When I taught my second Family-to-Family class in 1995, a class participant gave me the idea of a parade.  As we discussed advocacy, I pointed out that AIDS had existed for little over a decade at that point, yet there were already very successful nationwide fundraisers, television specials, parades, etc. to combat the diease.  And this was a disease that at the time was considered shameful to have!

By contrast, I said, mental illness has existed for millenia (as far as I know) but we families often feel too embarassed and ashamed to come out of the closet to demand services and understanding.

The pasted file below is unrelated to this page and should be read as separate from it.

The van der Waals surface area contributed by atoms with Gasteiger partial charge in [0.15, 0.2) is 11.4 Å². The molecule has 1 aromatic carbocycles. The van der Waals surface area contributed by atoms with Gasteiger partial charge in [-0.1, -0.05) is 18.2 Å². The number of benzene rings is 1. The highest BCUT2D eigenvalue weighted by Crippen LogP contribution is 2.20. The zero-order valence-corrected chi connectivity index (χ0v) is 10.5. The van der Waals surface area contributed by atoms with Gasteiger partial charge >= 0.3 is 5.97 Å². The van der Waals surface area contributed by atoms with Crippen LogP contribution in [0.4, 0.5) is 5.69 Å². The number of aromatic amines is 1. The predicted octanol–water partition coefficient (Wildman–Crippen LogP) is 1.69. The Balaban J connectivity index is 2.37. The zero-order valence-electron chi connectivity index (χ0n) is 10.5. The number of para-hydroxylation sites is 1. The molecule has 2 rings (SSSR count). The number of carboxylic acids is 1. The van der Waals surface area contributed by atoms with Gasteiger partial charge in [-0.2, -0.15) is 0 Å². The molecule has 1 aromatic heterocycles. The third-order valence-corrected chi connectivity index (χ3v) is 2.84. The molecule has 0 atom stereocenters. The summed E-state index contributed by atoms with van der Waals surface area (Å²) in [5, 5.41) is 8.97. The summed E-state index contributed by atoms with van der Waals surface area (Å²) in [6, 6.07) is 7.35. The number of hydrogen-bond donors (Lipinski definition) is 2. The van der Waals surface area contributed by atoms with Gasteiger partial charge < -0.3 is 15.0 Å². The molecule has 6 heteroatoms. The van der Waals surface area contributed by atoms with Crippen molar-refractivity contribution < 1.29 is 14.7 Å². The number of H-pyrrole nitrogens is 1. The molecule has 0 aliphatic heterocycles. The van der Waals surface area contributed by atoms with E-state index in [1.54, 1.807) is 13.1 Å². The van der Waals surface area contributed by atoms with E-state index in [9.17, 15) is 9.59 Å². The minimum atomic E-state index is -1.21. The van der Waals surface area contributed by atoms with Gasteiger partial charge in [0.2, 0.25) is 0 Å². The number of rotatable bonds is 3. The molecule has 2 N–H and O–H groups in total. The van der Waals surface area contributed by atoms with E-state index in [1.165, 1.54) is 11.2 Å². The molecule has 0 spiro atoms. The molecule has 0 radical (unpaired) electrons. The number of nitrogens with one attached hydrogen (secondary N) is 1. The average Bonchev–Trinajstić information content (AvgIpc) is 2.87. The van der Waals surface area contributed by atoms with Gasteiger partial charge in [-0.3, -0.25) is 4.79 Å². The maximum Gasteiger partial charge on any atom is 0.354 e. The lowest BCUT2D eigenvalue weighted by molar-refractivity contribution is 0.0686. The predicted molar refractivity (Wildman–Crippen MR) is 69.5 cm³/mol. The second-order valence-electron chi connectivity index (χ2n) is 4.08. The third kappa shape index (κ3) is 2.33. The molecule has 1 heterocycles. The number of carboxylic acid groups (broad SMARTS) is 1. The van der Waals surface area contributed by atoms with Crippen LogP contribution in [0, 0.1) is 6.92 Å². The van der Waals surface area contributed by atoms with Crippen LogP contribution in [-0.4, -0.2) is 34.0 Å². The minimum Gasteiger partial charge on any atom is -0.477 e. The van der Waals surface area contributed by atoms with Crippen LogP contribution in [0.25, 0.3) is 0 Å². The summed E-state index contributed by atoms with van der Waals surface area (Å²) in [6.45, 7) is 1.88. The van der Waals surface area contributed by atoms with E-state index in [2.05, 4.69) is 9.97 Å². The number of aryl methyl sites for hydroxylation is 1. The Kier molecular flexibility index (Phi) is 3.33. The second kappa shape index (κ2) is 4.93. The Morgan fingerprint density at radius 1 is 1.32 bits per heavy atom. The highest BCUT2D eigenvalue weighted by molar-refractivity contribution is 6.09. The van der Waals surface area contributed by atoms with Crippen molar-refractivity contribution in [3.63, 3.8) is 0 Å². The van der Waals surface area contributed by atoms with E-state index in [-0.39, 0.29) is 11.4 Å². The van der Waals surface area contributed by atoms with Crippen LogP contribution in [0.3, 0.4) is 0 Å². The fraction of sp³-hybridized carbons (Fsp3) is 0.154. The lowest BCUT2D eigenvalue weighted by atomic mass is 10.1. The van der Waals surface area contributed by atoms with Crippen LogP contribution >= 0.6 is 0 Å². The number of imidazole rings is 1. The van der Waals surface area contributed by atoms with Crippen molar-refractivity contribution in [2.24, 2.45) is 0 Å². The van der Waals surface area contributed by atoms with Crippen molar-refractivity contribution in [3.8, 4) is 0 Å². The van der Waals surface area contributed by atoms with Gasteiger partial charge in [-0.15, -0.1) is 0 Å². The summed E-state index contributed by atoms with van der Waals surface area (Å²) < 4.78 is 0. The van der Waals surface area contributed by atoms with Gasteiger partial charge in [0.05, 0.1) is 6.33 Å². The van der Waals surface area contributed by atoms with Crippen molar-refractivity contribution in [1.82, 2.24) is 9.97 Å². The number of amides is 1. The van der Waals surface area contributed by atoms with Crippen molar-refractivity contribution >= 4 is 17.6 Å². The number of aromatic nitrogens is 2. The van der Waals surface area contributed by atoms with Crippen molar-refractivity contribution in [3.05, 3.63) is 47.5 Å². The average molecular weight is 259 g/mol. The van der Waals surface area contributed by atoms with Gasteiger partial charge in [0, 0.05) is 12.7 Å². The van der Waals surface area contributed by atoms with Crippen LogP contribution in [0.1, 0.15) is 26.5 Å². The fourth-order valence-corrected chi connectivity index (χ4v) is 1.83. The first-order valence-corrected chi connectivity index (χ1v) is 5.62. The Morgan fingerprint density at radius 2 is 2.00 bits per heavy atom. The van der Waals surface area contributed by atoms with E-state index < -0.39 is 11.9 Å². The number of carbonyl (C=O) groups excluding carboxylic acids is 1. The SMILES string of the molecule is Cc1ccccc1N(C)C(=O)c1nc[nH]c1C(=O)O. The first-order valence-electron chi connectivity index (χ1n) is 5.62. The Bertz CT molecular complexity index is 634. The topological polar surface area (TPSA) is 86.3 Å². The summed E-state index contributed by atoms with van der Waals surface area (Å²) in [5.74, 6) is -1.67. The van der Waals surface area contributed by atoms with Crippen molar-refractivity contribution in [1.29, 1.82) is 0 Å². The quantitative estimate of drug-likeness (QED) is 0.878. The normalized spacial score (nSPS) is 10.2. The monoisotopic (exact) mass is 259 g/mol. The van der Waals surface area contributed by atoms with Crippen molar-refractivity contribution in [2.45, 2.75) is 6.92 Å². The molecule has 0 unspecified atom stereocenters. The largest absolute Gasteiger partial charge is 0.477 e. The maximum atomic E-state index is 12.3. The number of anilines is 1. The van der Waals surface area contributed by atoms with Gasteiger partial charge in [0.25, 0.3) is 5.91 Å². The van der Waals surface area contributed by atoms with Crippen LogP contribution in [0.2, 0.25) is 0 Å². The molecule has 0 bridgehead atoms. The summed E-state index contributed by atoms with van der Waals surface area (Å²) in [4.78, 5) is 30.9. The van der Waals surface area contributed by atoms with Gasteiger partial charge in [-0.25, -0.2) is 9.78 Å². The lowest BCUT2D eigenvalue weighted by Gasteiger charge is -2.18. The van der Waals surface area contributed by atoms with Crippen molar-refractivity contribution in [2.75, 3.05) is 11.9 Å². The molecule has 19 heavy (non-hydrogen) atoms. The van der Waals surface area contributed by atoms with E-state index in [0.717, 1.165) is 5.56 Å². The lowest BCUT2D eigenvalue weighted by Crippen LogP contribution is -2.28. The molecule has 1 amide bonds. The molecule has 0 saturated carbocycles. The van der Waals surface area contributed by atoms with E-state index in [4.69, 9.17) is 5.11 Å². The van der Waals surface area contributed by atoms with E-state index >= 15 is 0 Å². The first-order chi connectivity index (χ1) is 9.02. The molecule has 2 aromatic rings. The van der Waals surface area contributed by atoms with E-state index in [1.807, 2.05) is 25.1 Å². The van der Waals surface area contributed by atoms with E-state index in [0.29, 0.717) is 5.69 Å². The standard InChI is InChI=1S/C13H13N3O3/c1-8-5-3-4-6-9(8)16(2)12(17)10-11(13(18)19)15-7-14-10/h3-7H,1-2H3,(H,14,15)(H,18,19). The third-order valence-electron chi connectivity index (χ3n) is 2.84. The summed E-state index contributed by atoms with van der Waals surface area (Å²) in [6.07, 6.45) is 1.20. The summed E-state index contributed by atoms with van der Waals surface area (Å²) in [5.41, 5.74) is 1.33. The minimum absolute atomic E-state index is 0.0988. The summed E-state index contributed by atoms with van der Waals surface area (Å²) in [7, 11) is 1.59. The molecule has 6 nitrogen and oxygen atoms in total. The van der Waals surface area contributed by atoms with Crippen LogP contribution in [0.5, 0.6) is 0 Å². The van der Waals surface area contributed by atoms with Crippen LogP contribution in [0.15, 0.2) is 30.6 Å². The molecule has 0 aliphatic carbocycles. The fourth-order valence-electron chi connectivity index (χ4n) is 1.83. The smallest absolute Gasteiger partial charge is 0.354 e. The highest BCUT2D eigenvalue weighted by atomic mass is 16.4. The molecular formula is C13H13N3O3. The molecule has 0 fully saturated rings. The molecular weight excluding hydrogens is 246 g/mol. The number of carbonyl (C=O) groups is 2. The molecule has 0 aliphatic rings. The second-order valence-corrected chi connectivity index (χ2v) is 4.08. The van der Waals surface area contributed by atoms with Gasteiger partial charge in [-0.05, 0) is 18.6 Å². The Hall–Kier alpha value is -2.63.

One of the participants responded, “I want to see 1,000 people marching down Broadway in downtown Portland publicizing mental ilness.”

The NAMI Walk achieves 2,000 people marching on the Esplanade and the waterfront publicizing mental illness.  I don’t know where that guy is today, but I hope he’s reading this.  And I hope he shows up on the 22nd!

– Rosemary Kirwin-Alvord, team captain, Team RK-A